Hyper Light Drifter review: Nobody escapes its neon claws
Hyper Light Drifter represents style and substance in equal measure.
Welcome to the game that sounds like it features Tron Light Cycles – and probably an ADHD-suffering, Vin Diesel-esque hero who gets heinously sideways on them – but totally doesn't. Actually we'd crowd-fund the crap out of something like that, but Hyper Light Drifter is in fact a 2D Action RPG in the vein of the best 8-bit and 16-bit classics. Needless to say, it managed to kickstart my heart in other ways.
So, what is a drifter? If you're picturing a scruffy, chain-smoking hitchhiker angry at the local sheriff for running him out of town, you'd be wrong. They're the collectors of forgotten knowledge, lost technologies and broken histories in the lands of Buried Time. You'll need to throw on the why-does-it-have-to-be-pink cape of an especially unwell drifter who hacks up multi-coloured vomit while desperately searching for a cure. Fittingly, it will be a quest which will require some very ill skills on your behalf.
It will be a quest which will require some very ill skills on your behalf
HLD is easy to pick up, but brutally difficult to master. If you've not got the dexterity of a ninja robot, nor the stick-to-itveness and pattern-memorisation skills of an OCD Dark Souls player, well, you're probably going to have a bad time. To have any hope of surviving as a futuristic swordsman, you'll need to learn techniques like hitting the dash button at the correct time to multiply it more or less infinitely. Likewise, your simple one-button combos can also be augmented with extra presses to initiate cleaves (one shots kill most minions) and lunge hits that causes a stun to give you breathing room. Throw in the ability to return enemy bullets with yet another savvy button press, and you've got pleasing brawls that feel like one part The Legend of Zelda, and another part Jedi Power Battles.
Sony PlayStation 4 Pro from DWI (Digital World International)
With updated graphics architecture and support for 4K gaming, the PS4 Pro provides increased detail, higher-resolution graphics, and faster or more stable frame rates than the original PS4.View details
Death manifests as either jack-in-the-box turrets that pop out of the beautiful pixelart scenery, or it charges through en masse in large mob hordes. Thwarting the latter from afar, with a controllable Metroid-like bomb, is preferable. The alternative: wading in with your sword and trying to teleport dash around tight arenas set over bottomless chasms (with no guard railings to save you), This will either result in death, or the lucky-as-heck discovery of some invisible platform that leads to HLD's many secret areas. When all else fails, issuing gunishment with ranged weapons, preferably with the meaty triple-spread shotgun, makes for an entertaining bullet ballet.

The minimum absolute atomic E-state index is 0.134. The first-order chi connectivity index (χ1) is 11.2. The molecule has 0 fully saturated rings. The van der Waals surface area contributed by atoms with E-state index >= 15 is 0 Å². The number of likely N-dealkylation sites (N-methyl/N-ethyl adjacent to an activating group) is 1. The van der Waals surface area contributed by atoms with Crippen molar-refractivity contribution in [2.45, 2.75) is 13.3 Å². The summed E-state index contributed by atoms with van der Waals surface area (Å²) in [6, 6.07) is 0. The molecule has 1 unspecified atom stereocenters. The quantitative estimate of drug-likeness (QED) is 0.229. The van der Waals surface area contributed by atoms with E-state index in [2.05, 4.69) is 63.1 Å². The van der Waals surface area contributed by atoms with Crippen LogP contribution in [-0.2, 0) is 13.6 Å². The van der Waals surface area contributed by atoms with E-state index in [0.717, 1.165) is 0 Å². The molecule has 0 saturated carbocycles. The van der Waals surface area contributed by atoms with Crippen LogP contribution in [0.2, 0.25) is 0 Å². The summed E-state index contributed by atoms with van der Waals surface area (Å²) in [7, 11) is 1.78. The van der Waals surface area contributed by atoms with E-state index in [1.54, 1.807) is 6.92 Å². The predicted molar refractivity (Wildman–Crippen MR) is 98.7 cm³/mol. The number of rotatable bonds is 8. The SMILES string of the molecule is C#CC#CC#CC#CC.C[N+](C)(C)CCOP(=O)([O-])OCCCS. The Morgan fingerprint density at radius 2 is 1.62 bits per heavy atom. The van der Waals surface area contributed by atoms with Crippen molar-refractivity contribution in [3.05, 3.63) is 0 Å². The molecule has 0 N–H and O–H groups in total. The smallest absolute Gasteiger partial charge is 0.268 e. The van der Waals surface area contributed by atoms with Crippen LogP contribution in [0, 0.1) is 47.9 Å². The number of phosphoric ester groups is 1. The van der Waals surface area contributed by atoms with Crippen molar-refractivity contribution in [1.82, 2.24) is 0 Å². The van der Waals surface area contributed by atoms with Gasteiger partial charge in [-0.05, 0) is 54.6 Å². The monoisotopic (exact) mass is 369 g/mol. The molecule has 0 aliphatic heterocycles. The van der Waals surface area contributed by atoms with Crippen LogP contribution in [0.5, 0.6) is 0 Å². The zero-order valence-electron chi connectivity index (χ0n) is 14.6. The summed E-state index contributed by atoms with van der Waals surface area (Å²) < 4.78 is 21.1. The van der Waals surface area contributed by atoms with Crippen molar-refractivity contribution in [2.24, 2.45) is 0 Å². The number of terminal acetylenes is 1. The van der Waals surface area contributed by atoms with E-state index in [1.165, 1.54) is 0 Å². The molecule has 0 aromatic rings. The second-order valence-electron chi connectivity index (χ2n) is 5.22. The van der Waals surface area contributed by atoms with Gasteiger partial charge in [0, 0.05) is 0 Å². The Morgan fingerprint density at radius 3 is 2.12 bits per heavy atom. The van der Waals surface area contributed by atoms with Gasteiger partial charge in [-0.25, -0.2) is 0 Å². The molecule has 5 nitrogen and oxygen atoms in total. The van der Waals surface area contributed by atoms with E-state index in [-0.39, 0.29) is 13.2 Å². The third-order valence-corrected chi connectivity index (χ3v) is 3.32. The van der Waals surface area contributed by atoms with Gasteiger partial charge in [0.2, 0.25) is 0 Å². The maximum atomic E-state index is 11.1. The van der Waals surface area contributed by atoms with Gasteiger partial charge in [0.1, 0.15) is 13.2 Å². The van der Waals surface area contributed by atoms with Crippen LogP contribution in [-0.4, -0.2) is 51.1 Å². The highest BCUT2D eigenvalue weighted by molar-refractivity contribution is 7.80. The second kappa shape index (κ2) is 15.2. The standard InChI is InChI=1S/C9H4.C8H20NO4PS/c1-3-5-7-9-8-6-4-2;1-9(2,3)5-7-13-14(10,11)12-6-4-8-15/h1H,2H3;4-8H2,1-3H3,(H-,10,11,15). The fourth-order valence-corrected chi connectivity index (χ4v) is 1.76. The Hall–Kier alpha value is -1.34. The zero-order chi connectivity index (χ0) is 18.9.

The endorphin rush was real. That's a rare thing, folks.
You're going to need every offensive option you can get your hands on, too, because this features some of the most memorable and crushing boss battles this side of a FromSoftware game. You've already guessed the deal; overlarge entities chock full of vitality, seeking to kill you with elaborate, yet predictable phased assaults. What makes things difficult is the frailty of your drifter, something that creates a fair bit of trial and error. Whenever I beat one of these behemoths, the endorphin rush was real. That's a rare thing, folks.
There are also a great many pleasant feels to be had outside of combat. HLD has a sit button, and for very good reason; the neon vistas, that stretch out into the infinite below you, are often achingly beautiful. You'll spend plenty of time studying this world, too, as you look for subtle pixel-art cues on how to progress – a light, a skeleton from ages past – anything to indicate a path. This is a game that seems to always hand you many branching exits, a few Castlevania-style item barriers, but no blatant signposts. When everything looks this gorgeous, a little backtracking is a pleasure (and frequently lucrative).
When the roughly seven hour runtime is up, Hyper Light Drifter's vague-yet-satisfying ending will no doubt lure you back into its NewGame+, thanks to unanswered questions and a lust for secret areas. That's what I did immediately after the credits, at least. Mostly due to an admiration of its superb craftsmanship, but there was also a bit of Stockholm syndrome, too.
Hyper Light Drifter represents style and substance in equal measure. This has got just the right balance of frustration and fairness to bait you in and lock you away for good. In short, it's the most beautiful and pleasingly player-abusive experience I've had since exiting Dark Souls III's transitory lands of Lothric.
We reviewed Hyper Light Drifter on PlayStation 4 with a copy provided by the publisher.